LIABILITY EXPANDING LEGISLATIVE AGENDA
Last year’s report warned of the potential impact of Lavern’s Law, enacted in January 2018, on New York’s medical liability payouts. The new law extended the statute of limitations for medical liability cases alleging a missed cancer diagnosis. As a result of the state’s liability-expanding approach, New York continues to lead the nation in medical liability payouts both per capita and total amounts. In 2018, New York had an average payout of $446,461. The national average payout was $348,065, almost $100,000 less than the New York average. 1,535 claims were paid in New York in 2018, totaling $685,317,000, marking an 11% increase from 2017. Rather than address the growing medical liability crisis in the state, the New York legislature failed to enact meaningful reforms and considered legislation that would further exacerbate the problem.
S. 4006, introduced by Senate Judiciary Chair Senator Brad Hoylman (D), would expand existing law to permit the families of wrongful death victims to recover additional compensation for subjective things like loss of companionship and consortium, loss of nurture and guidance, pecuniary injuries, including loss of support or assistance, and grief or anguish. It is estimated that, if enacted, insurance premiums paid by New York residents and businesses will increase by $2.2 billion, or 12.6%. Medical professional liability premiums are predicted to increase by 47%, thereby further discouraging doctors from practicing medicine in New York. The bill remains in the Senate Finance Committee and is expected to advance in 2020.
Two liability expanding bills that passed both houses of the legislature, mostly on party lines, await action from the governor. S.6552, introduced by Senator James Skoufis (D) permits a plaintiff to recover directly against a third-party defendant when the judgment against the original defendant has not been satisfied after thirty days. Troublingly, if signed into law, this would allow plaintiffs to bypass defendants and collect directly from a party which they had no legal standing to sue.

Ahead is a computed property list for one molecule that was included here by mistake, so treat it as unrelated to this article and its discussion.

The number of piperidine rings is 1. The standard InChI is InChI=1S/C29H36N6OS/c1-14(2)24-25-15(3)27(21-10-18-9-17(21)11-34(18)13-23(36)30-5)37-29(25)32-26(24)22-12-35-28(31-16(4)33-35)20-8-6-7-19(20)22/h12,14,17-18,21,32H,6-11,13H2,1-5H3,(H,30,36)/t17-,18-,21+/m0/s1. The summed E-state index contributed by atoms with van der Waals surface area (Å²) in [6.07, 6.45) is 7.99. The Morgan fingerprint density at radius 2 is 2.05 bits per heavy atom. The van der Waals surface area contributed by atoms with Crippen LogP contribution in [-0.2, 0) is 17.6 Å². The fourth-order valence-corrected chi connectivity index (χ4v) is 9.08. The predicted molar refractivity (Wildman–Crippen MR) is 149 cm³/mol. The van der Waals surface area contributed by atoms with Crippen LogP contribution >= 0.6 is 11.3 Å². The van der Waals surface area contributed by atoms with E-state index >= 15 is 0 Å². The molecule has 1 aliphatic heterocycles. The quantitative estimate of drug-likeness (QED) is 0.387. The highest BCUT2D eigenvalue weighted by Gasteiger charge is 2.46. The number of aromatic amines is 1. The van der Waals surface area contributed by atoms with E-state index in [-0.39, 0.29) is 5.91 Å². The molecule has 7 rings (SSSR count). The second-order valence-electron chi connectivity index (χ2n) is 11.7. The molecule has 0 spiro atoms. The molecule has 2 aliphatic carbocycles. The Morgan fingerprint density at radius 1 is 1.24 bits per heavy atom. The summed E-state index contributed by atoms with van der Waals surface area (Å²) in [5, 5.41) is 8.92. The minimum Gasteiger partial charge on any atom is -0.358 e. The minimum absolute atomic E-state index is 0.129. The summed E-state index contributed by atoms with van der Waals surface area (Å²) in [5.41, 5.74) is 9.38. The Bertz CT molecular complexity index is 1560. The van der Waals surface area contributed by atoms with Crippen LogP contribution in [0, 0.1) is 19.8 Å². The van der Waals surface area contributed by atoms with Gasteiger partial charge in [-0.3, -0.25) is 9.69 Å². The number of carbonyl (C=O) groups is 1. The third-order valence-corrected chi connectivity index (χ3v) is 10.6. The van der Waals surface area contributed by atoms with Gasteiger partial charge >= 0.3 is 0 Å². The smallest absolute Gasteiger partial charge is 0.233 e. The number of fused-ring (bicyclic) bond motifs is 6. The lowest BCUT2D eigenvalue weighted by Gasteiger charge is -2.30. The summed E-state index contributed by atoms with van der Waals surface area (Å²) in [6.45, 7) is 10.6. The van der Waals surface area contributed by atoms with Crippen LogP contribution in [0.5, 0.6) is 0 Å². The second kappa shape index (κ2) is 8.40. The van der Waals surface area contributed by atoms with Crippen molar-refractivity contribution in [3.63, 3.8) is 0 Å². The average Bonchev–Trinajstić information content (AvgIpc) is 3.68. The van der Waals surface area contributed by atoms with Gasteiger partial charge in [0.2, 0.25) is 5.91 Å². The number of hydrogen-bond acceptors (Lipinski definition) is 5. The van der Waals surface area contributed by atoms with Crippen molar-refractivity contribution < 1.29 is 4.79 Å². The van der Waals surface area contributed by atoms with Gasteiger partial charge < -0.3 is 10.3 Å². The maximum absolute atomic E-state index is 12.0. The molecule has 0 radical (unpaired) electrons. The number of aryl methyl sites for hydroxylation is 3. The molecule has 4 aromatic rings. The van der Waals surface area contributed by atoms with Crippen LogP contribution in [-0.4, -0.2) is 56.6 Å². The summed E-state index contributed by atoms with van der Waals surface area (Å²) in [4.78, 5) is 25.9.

Another bill, S.6081, introduced by Senate Judiciary Chair Brad Hoylman (D), would require settling co-defendants to choose between limiting their liability by either their equitable share of fault or by the remaining balance of the final jury award before the award is determined. If signed into law, a plaintiff could receive more damages than the amount awarded by a jury verdict. Defendants in asbestos cases will be at an even greater disadvantage because other defendants rarely know the identities or settlement amounts of all parties in the litigation.
Senator Kevin Thomas (D) introduced the New York Privacy Act, which would, among other things, create a private right of action for individuals to sue companies over alleged data privacy violations. This measure is more expansive than California’s recently passed Consumer Privacy Act, which does not contain a private right to file a lawsuit and only applies to businesses that take in more than $25 million in gross revenue.
Lastly, Governor Cuomo signed legislation that expands liability for workplace discrimination. The new law lowers the threshold for filing a complaint by eliminating the need for “severe or pervasive” behavior, extends the statute of limitations to file such cases, bans non-disclosure agreements related to discrimination claims, prohibits arbitration of discrimination claims, and authorizes punitive damages. These changes are expected to lead to a flurry of new lawsuits and will expand liability even for companies that have abided by all of the laws and regulations to create and promote a safe workplace.